Seven “rent-to-own” furniture and appliance companies face a proposed 20 year ban on running spyware on their customers’ computers as part of a settlement with the US Federal Trade Commission (FTC).
The companies facing the ban had licensed a monitoring and tracking software product called “PC Rental Agent” from now defunct software firm, DesignerWare. The company promised to help rental outfits track and recover stolen computers and expedite payment collection.
According to the FTC's complaint, as of August 2011, approximately 1617 rent-to-own stores in the United States, Canada, and Australia have licensed PC Rental Agent. The spyware has been installed on approximately 420,000 computers worldwide.
The software contained a remote “kill switch” which disabled the device and an optional feature to remotely wipe the device. Another add-on module, “Detective Mode”, allegedly allowed DesignerWare to log keystrokes, take screenshots and use the device’s webcam.
This feature was activated upon a request by the store to DesignerWare, which would then produce a bogus registration page on the renters' device, duping them into submitting contact details.
The software company passed the data, including webcam shots of “children, partially undressed individuals, and intimate activities at home” to the rental firms, according to the FTC.
It had also collected and forwarded financial details, passwords to email accounts, medical records, private emails to doctors, and bank and credit card statements.
The software’s physical tracking feature functioned by cross-referencing WiFi hotspots to pinpoint the location and movements of rented computers.
Use of PC Rental Agent came to light last year after a Wyoming couple sued one of the seven companies in question, a franchisee of Aaron's Rental Store. A store manager who had visited the couple's house to collect payments presented a picture of the renter using his computer from the device's webcam.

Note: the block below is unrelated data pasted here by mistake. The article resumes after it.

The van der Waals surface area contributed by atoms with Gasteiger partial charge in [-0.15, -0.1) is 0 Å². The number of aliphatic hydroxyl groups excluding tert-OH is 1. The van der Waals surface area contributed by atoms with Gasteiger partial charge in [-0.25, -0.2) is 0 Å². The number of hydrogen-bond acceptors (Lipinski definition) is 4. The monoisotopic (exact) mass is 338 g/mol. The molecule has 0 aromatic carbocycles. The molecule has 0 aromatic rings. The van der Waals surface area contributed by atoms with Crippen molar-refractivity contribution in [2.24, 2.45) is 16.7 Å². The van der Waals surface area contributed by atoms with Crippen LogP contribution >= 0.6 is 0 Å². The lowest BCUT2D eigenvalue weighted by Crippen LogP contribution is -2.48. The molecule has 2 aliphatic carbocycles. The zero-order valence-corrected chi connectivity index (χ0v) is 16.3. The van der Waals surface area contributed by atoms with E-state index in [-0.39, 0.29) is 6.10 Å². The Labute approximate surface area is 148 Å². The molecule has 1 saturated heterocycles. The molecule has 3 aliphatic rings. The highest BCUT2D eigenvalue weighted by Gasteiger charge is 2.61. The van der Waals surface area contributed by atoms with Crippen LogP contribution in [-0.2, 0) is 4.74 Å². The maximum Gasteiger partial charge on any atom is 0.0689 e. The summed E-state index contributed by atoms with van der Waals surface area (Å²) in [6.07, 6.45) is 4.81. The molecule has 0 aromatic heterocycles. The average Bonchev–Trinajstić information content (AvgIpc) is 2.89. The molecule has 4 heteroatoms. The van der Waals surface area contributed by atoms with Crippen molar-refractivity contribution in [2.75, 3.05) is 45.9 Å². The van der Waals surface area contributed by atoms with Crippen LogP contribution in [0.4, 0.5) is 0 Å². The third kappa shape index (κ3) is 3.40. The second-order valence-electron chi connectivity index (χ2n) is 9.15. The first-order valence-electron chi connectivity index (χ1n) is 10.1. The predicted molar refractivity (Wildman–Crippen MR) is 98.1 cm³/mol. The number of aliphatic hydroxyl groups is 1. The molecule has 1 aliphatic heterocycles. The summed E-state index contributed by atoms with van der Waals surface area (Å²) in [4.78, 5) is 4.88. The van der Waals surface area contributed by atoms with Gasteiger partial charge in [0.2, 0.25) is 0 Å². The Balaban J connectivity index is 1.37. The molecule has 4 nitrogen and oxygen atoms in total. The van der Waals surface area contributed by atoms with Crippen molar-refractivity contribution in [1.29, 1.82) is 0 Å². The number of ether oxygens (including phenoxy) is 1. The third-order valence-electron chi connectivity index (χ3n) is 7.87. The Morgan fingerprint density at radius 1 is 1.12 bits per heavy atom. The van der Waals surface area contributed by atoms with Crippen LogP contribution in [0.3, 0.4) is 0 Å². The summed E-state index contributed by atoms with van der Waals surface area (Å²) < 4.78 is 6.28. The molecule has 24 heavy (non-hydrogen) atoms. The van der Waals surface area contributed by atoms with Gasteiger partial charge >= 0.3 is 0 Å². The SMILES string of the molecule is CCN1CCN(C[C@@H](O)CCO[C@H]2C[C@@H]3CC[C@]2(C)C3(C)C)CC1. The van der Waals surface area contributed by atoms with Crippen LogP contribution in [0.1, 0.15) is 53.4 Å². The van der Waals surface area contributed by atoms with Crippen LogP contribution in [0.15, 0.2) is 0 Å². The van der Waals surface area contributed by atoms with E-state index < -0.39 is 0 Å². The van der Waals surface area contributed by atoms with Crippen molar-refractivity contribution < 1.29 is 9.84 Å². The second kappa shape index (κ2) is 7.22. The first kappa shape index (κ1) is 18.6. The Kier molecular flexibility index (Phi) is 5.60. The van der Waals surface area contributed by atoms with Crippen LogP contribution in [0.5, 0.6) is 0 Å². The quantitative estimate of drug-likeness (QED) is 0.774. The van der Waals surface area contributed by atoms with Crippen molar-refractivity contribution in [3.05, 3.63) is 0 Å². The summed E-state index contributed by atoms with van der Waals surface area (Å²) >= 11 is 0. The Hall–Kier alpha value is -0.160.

The FTC said DesignerWare’s use of geolocation tracking software without first obtaining permission was “unfair and illegal”, while selling software that allowed clients to gather personal information about rental customers was “unfair and violated the FTC ACT”.
“An agreement to rent a computer doesn’t give a company license to access consumers’ private emails, bank account information, and medical records, or, even worse, webcam photos of people in the privacy of their own homes,” said Jon Leibowitz, Chairman of the FTC. “The FTC orders today will put an end to their cyber spying.”
While the “rent-to-own” companies face a proposed 20 years ban on using monitoring software in connection with rental transactions, they can still use geolocation software on the condition they first seek permission to install it, and notify the customer when it is activated -- unless a police report has been filed or they have a “reasonable basis” to believe the computer has been stolen.
The FTC will vote to approve the proposed settlement in late October.